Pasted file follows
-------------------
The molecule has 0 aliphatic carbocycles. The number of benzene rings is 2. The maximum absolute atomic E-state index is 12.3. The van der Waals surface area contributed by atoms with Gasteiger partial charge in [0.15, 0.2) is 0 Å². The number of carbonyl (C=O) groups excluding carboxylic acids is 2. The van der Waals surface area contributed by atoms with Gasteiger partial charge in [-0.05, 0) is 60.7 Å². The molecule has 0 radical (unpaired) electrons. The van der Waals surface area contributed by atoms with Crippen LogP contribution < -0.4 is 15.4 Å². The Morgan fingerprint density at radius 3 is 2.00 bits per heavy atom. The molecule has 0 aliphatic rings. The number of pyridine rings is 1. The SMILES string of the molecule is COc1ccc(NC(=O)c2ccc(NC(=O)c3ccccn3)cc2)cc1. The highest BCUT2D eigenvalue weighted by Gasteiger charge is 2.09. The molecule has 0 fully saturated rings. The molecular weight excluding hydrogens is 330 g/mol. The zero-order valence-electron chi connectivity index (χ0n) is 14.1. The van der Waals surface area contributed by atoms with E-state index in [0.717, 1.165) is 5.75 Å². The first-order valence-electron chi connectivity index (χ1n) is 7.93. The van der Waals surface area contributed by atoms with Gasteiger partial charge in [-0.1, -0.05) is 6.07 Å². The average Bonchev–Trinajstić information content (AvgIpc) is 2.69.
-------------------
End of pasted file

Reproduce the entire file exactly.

The molecule has 0 aliphatic carbocycles. The number of benzene rings is 2. The maximum absolute atomic E-state index is 12.3. The van der Waals surface area contributed by atoms with Gasteiger partial charge in [0.15, 0.2) is 0 Å². The number of carbonyl (C=O) groups excluding carboxylic acids is 2. The van der Waals surface area contributed by atoms with Gasteiger partial charge in [-0.05, 0) is 60.7 Å². The molecule has 0 radical (unpaired) electrons. The van der Waals surface area contributed by atoms with Crippen LogP contribution < -0.4 is 15.4 Å². The Morgan fingerprint density at radius 3 is 2.00 bits per heavy atom. The molecule has 0 aliphatic rings. The number of pyridine rings is 1. The SMILES string of the molecule is COc1ccc(NC(=O)c2ccc(NC(=O)c3ccccn3)cc2)cc1. The highest BCUT2D eigenvalue weighted by Gasteiger charge is 2.09. The molecule has 0 fully saturated rings. The molecular weight excluding hydrogens is 330 g/mol. The zero-order valence-electron chi connectivity index (χ0n) is 14.1. The van der Waals surface area contributed by atoms with E-state index in [0.717, 1.165) is 5.75 Å². The first-order valence-electron chi connectivity index (χ1n) is 7.93. The van der Waals surface area contributed by atoms with Gasteiger partial charge in [-0.1, -0.05) is 6.07 Å². The average Bonchev–Trinajstić information content (AvgIpc) is 2.69.